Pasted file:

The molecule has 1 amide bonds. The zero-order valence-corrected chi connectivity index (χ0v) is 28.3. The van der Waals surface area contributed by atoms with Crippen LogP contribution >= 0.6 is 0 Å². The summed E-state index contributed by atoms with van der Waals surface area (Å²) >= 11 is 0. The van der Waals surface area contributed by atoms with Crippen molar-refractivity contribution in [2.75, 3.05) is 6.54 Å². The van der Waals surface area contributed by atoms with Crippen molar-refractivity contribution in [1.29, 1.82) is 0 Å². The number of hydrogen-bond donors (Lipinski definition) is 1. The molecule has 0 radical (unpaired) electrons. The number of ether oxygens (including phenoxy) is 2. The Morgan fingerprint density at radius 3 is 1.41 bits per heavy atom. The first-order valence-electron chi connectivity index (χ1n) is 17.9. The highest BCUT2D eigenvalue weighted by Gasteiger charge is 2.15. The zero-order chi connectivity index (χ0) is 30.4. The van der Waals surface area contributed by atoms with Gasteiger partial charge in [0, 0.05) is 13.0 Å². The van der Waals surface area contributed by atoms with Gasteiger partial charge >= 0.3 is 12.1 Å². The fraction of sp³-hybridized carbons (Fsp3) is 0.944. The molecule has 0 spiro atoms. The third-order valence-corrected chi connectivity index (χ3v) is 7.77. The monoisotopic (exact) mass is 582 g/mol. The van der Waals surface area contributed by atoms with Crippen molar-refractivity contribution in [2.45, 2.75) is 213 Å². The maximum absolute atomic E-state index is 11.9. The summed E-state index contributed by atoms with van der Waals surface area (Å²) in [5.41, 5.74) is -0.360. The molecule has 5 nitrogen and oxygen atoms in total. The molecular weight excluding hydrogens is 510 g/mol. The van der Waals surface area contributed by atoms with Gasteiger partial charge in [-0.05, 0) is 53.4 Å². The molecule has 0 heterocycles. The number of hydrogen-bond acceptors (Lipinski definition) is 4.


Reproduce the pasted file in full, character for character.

The molecule has 1 amide bonds. The zero-order valence-corrected chi connectivity index (χ0v) is 28.3. The van der Waals surface area contributed by atoms with Crippen LogP contribution >= 0.6 is 0 Å². The summed E-state index contributed by atoms with van der Waals surface area (Å²) >= 11 is 0. The van der Waals surface area contributed by atoms with Crippen molar-refractivity contribution in [2.75, 3.05) is 6.54 Å². The van der Waals surface area contributed by atoms with Crippen molar-refractivity contribution in [1.29, 1.82) is 0 Å². The number of hydrogen-bond donors (Lipinski definition) is 1. The molecule has 0 radical (unpaired) electrons. The number of ether oxygens (including phenoxy) is 2. The Morgan fingerprint density at radius 3 is 1.41 bits per heavy atom. The first-order valence-electron chi connectivity index (χ1n) is 17.9. The highest BCUT2D eigenvalue weighted by Gasteiger charge is 2.15. The zero-order chi connectivity index (χ0) is 30.4. The van der Waals surface area contributed by atoms with Gasteiger partial charge in [0, 0.05) is 13.0 Å². The van der Waals surface area contributed by atoms with Gasteiger partial charge >= 0.3 is 12.1 Å². The fraction of sp³-hybridized carbons (Fsp3) is 0.944. The molecule has 0 spiro atoms. The third-order valence-corrected chi connectivity index (χ3v) is 7.77. The monoisotopic (exact) mass is 582 g/mol. The van der Waals surface area contributed by atoms with Crippen molar-refractivity contribution in [2.45, 2.75) is 213 Å². The maximum absolute atomic E-state index is 11.9. The summed E-state index contributed by atoms with van der Waals surface area (Å²) in [5.41, 5.74) is -0.360. The molecule has 5 nitrogen and oxygen atoms in total. The molecular weight excluding hydrogens is 510 g/mol. The van der Waals surface area contributed by atoms with Gasteiger partial charge in [-0.05, 0) is 53.4 Å². The molecule has 0 heterocycles. The number of hydrogen-bond acceptors (Lipinski definition) is 4.